Politics Foreign Affairs Culture

To the Republic for Which Wyoming Stands

In Wyoming, reality cannot be denied, only reckoned with.

(Sharon Govender/Shutterstock)

After living in Wyoming for a year and a half, I have realized the state is more like a separate nation than a full-fledged member of the United States.

Take the issue of “safety,” for example. In other states, safety means that no one should be allowed to say something that could upset you. Here, it means carrying bear spray and a gun when you go hiking and filling up your car when you have fewer than 100 miles of gas left—because you won’t see civilization for that long.  


In Wyoming, BLM means the Bureau of Land Management, not Black Lives Matter. Every time I mention BLM land to someone back East, I need to explain.   

In Wyoming, violence means a physical altercation, not misgendering someone whose personal pronouns don’t match his or her biology.

In Wyoming, Liz Cheney is frequently an expletive, not the apotheosis of political statesmanship and integrity.

Do not expect names to resemble traditional spellings in Wyoming or to follow spelling conventions. There are Jaysens, Jacens, Jaysons, but seemingly no Jasons. And Kortnis and Kortneys, but no Courtneys. And Kynnedys—but not Kennedys. Are the spellings a brand of freedom? 

Hunting is a rite of passage for boys—and girls—in Wyoming. I’ve never seen so many social media posts of beaming young women with their deer, elk or antelope—one even wearing rubber Crocs. I can’t recall seeing any such posts from families in Tennessee, our former home of five years.  


In Wyoming, no one wears Orvis to shoot—except in Jackson.

In Wyoming, some people shoot all the meat they will eat in a year. Ever met anyone like that outside this state? I haven’t, even after living in New England, the Mid-Atlantic, and the South.

In Wyoming, it is totally normal for a group of home-school moms to sit around and talk about which animals they had butchered and processed and which they would be willing to—with a spit cup on the table for chewing tobacco. (Maybe this doesn’t happen in Jackson.)

As I know from personal experience, in Wyoming, your neighbor might almost shoot your dog and call the sheriff because the dog trespassed and wandered too close to a prized stud horse. Said neighbor might also become a friend after giving a proper apology.

But I learned your neighbor might steal your irrigation water if you just moved from Colorado, because people from Wyoming don’t like people from Colorado, or people from other states, either. As the bumper sticker says, “Wyoming is full. I hear Nebraska is nice.”

It does not make sense to own an electric vehicle in Wyoming, unless you would like to spend 15 hours driving 178 miles. Winds that regularly top 60 mph, sometimes for days, shorten the battery range. At least at present technological capacity, commerce would shut down and lives would be lost if the government mandated electric-vehicle use here.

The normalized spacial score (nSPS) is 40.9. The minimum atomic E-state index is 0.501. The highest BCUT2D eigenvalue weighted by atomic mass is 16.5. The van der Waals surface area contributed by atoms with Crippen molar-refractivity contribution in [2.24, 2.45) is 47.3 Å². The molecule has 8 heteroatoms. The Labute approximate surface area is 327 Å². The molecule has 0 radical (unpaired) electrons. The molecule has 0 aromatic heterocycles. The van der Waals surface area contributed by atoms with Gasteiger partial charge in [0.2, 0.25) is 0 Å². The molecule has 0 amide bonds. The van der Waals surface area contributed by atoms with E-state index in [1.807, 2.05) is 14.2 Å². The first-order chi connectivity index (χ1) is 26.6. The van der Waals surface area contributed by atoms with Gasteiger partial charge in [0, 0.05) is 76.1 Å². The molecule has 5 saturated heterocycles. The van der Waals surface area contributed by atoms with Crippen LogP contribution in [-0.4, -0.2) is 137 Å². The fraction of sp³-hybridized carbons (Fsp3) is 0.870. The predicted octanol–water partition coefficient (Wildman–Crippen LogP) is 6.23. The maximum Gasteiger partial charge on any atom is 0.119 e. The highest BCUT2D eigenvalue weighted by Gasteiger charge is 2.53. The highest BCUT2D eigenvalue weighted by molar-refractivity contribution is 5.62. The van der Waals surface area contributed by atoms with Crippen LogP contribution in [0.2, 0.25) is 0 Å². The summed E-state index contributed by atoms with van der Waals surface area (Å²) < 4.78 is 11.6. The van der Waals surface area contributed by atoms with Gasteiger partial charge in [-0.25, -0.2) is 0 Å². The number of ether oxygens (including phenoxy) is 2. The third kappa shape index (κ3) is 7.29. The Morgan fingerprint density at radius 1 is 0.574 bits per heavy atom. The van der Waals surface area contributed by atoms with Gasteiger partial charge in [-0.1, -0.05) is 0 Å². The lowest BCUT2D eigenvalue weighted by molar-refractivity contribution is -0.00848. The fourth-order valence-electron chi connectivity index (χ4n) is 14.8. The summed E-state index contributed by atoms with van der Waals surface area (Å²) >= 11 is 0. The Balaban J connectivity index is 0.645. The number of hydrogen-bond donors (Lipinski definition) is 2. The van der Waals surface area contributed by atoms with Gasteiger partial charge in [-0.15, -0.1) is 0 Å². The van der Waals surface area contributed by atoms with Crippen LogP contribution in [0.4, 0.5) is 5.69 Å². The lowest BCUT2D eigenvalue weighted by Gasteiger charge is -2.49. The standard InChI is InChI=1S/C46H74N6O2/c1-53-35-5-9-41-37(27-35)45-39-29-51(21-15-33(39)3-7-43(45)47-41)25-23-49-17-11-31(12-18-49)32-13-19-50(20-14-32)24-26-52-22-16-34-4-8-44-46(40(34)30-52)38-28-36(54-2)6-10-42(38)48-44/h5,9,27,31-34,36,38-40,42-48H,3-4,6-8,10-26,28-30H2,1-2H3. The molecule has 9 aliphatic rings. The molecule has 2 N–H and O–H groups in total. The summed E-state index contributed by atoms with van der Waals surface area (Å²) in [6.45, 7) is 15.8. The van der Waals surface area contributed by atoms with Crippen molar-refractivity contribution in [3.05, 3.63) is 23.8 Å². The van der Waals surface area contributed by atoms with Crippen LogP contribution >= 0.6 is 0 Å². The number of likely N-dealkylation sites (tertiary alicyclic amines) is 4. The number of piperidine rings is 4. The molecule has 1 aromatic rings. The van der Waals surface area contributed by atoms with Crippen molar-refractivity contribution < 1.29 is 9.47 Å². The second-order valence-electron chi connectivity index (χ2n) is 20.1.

In Wyoming, bravery is jumping a grizzly bear attacking your friend, not boldly posting on social media about how a bouncer fat-shamed you at a nightclub.

If your children play sports in Wyoming, you could spend 12 hours on the road to reach a game and back—or longer, if a road closes due to wind or snow, as is not infrequently the case. And I used to think two hours was a haul.

In Wyoming, it is not unusual for a contractor to write his invoices in Sharpie on leftover scrap wood from his current project and leave it on your doorstep.

In Wyoming, it is your responsibility to keep other people’s cows from entering your property, known as fence-out laws. So, if a bull wanders onto your unfenced property and destroys everything in its path, you must pay for the damages.

In Wyoming, it is abnormal not to see a herd of antelope or mule deer daily. And in different seasons and locations, you're bound to see massive herds of elk, bison, foxes, badgers, bears, wolves, coyotes, bald eagles, owls, and many other magnificent creatures. I always scan the horizon while in the car in anticipation of seeing something. In Wyoming, people keep binoculars in the center consoles of their vehicles (mostly trucks) for a reason.

No one could paint anything more beautiful than a Wyoming sunset. They never cease to mesmerize, nor do the views of the mountain ranges. To live here is to be in a constant state of wonder at creation—and humility at what it could do to you if you are not prepared.

I have started to think, in my time here, to quote Elsa Dutton in Season 1, Episode 5, of 1883, that “cities have weakened us as a species. Step into the streets without looking and the carriage merely stops or swerves; the only consequence an angry driver. But here? There can be no mistakes. Because here doesn’t care.”

Wyoming is a place where human frailty is daily self-evident and nature’s rules reign. It is a place whose landscape invites introspection and contemplation rather than escape into an online universe. And it is a place where reality cannot be denied, only reckoned with. 

I can’t imagine feeling more at home.


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